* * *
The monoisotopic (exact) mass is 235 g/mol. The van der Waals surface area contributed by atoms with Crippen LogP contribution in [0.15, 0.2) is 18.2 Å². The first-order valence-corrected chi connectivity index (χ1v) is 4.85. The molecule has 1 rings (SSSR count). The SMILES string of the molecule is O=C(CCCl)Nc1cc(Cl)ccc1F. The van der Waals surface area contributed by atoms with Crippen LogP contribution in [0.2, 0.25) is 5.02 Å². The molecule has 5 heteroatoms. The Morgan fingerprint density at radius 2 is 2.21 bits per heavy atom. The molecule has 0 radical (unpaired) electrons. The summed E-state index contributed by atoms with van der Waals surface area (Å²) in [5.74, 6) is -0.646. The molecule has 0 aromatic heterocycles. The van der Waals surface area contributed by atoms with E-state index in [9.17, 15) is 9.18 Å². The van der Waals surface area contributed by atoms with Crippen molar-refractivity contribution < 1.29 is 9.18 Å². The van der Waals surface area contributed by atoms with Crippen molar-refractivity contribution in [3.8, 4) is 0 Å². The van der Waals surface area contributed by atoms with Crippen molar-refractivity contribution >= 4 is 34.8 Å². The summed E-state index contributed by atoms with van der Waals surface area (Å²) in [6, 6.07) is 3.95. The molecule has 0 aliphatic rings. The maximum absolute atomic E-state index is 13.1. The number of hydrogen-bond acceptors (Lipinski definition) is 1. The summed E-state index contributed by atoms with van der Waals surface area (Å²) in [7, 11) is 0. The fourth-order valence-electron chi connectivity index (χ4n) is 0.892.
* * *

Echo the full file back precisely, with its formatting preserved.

The monoisotopic (exact) mass is 235 g/mol. The van der Waals surface area contributed by atoms with Crippen LogP contribution in [0.15, 0.2) is 18.2 Å². The first-order valence-corrected chi connectivity index (χ1v) is 4.85. The molecule has 1 rings (SSSR count). The SMILES string of the molecule is O=C(CCCl)Nc1cc(Cl)ccc1F. The van der Waals surface area contributed by atoms with Crippen LogP contribution in [0.2, 0.25) is 5.02 Å². The molecule has 5 heteroatoms. The Morgan fingerprint density at radius 2 is 2.21 bits per heavy atom. The molecule has 0 radical (unpaired) electrons. The summed E-state index contributed by atoms with van der Waals surface area (Å²) in [5.74, 6) is -0.646. The molecule has 0 aromatic heterocycles. The van der Waals surface area contributed by atoms with E-state index in [9.17, 15) is 9.18 Å². The van der Waals surface area contributed by atoms with Crippen molar-refractivity contribution < 1.29 is 9.18 Å². The van der Waals surface area contributed by atoms with Crippen molar-refractivity contribution in [3.8, 4) is 0 Å². The van der Waals surface area contributed by atoms with Crippen molar-refractivity contribution >= 4 is 34.8 Å². The summed E-state index contributed by atoms with van der Waals surface area (Å²) in [6, 6.07) is 3.95. The molecule has 0 aliphatic rings. The maximum absolute atomic E-state index is 13.1. The number of hydrogen-bond acceptors (Lipinski definition) is 1. The summed E-state index contributed by atoms with van der Waals surface area (Å²) in [7, 11) is 0. The fourth-order valence-electron chi connectivity index (χ4n) is 0.892.